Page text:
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Unemployment claims for self-employed and gig employees fell by 50%. Right here's why that's deceptive

Uber driver picks up customers.

Al Seib | Los Angeles Times | Getty Images

Self-employed and gig workers filed for unemployment benefits last week at half the level of the previous week, according to Labor Department data on Thursday.

This points to a strong recovery that broke off from consistently high – even rising – values ​​in recent weeks.

But that upswing likely did not occur. It only happened on paper, experts say.

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Initial requests for assistance with pandemic unemployment – a temporary federal program that benefits Gig and other ineligible workers – fell to around 161,000 last week. In the week before, around 310,000 employees applied for PUA benefits.

Economists and unemployment experts have offered some explanations as to why the decline has occurred.

The sharp drop is likely related to the timing of a recent $ 900 billion aid package from Covid, administrative outages between states, and worker behavior.

This also happens against the background of persistently high benefit claims in other unemployment programs. In total, more than 1 million Americans asked for help last week.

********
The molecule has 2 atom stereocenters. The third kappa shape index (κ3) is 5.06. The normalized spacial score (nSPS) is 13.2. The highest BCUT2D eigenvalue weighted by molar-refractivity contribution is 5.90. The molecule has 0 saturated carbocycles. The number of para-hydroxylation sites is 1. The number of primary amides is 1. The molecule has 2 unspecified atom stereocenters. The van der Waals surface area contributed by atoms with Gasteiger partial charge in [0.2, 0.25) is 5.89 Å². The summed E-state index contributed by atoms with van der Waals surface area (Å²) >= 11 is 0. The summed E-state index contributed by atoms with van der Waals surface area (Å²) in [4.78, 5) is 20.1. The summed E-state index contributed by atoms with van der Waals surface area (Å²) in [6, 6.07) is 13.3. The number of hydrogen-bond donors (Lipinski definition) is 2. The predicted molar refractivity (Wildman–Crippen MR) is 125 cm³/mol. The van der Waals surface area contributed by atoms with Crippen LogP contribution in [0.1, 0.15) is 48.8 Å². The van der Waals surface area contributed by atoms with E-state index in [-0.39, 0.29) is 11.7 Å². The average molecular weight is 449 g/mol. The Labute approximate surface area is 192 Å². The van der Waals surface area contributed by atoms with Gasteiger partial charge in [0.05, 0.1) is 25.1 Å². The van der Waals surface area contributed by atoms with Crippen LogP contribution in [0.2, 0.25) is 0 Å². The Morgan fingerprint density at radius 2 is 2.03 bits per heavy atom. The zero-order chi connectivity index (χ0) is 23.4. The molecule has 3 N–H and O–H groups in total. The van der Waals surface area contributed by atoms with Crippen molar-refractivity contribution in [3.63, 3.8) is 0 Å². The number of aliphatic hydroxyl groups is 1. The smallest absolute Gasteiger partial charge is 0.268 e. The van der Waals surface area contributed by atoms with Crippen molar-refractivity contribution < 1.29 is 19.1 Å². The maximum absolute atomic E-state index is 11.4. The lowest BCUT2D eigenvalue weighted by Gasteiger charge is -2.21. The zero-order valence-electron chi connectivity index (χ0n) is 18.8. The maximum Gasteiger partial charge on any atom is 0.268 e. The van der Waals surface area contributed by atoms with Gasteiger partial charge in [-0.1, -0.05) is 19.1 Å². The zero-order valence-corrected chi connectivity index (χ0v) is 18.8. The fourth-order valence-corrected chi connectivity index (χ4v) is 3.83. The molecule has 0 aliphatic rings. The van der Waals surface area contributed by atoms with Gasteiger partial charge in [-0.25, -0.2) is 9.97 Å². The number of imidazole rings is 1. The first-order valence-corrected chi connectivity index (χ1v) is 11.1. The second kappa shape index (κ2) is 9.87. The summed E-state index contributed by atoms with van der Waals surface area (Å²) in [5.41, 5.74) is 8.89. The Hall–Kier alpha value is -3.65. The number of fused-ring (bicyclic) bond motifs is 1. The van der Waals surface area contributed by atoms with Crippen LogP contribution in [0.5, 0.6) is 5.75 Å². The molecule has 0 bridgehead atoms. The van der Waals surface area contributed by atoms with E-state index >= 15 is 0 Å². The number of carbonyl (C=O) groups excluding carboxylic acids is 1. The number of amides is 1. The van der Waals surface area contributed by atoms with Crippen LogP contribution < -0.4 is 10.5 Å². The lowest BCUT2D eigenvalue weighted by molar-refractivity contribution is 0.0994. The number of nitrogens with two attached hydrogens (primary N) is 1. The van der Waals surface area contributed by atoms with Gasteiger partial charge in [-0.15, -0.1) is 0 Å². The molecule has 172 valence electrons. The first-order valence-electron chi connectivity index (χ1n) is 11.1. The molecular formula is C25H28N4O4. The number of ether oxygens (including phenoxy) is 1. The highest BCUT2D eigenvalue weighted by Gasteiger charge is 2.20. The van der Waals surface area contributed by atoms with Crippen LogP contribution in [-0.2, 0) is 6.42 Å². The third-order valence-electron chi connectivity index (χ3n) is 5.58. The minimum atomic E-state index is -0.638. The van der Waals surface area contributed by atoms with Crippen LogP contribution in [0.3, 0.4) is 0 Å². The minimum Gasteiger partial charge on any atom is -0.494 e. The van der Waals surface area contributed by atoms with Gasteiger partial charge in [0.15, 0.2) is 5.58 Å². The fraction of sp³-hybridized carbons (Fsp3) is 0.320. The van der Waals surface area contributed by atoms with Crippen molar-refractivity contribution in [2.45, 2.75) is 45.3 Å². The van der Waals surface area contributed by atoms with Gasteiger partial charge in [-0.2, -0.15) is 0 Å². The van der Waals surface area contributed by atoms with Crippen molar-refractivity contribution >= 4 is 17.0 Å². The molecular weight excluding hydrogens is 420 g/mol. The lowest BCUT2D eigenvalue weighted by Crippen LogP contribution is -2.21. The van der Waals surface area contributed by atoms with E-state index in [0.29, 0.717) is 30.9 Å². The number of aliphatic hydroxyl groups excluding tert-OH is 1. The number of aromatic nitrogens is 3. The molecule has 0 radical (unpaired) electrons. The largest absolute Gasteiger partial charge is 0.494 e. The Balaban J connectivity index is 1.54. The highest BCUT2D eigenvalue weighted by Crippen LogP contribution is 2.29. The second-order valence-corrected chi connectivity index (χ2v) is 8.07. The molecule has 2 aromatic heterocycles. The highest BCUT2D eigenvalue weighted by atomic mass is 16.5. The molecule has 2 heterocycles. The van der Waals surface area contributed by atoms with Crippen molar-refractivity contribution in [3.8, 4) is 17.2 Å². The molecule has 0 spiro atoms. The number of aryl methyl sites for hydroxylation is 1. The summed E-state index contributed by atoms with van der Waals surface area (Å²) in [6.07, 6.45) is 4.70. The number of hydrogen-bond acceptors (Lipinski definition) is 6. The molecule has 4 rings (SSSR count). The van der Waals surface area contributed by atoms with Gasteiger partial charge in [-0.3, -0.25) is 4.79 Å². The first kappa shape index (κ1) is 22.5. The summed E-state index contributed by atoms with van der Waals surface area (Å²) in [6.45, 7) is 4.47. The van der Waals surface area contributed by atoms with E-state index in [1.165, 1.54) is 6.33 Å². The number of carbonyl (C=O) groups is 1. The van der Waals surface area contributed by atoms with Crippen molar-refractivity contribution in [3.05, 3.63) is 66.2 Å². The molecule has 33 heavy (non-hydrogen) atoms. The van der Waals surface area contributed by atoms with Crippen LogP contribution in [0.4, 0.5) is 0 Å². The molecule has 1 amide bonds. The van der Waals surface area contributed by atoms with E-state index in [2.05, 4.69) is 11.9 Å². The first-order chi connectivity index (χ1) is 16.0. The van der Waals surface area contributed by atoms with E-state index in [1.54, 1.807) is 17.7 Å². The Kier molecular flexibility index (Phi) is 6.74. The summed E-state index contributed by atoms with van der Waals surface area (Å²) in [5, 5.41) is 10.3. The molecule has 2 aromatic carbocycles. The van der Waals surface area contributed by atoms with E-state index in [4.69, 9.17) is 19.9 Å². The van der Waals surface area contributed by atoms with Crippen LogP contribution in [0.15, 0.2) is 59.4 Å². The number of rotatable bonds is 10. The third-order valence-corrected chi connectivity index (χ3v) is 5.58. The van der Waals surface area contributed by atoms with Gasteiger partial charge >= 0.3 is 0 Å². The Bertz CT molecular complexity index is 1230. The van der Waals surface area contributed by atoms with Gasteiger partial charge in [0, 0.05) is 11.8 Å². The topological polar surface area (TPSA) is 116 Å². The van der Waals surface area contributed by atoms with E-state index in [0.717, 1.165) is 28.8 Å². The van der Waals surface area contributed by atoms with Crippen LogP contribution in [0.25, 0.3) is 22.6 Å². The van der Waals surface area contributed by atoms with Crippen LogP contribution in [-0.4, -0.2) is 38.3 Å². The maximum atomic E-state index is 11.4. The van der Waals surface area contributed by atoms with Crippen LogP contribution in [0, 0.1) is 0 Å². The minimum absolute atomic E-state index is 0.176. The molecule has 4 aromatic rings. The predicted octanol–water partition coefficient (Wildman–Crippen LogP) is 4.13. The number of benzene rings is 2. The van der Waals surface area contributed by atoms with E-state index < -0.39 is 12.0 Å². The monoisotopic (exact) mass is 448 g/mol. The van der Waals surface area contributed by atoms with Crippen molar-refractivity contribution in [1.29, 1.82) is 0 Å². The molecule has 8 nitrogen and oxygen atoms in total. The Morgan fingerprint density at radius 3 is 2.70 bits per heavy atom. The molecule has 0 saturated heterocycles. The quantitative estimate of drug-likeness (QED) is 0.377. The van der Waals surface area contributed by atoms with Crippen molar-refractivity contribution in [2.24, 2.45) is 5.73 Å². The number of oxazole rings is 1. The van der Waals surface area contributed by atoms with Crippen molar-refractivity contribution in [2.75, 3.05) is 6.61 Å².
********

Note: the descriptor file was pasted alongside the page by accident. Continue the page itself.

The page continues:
"The 50% decrease in initial filings is not at face value," Elizabeth Pancotti, policy advisor at Employ America, a progressive group, said on Twitter.

Why the drop?

The Aid Act extends the PUA program by 11 weeks until mid-March. It was supposed to expire the day after Christmas. President Donald Trump signed the legislation in late December after almost a week's delay, but that signature likely didn't come in time for many workers to avoid at least a brief loss of performance.

As a result, the program has been temporarily unavailable for many workers, the experts said.

Many workers also likely did not claim benefits as it was not clear whether additional weeks of benefits were available.

"There was a lot of uncertainty about whether PUA would be renewed, which could affect applicants' behavior," said AnnElizabeth Konkel, an economist on site.

Experts generally agree that the data is a slip up and that states will change the data in the next week, which would almost certainly increase the number.

Many states – Arkansas, Colorado, Delaware, Florida, Indiana, Minnesota, Ohio, and Wyoming – reported no initial application dates at all for the PUA program in the week ending Jan. 2, more than 100,000 the week before, according to the Department of Labor.

Other states such as Illinois, Kentucky and Louisiana reported a total of only 75 claims – tens of thousands fewer than at the end of December.

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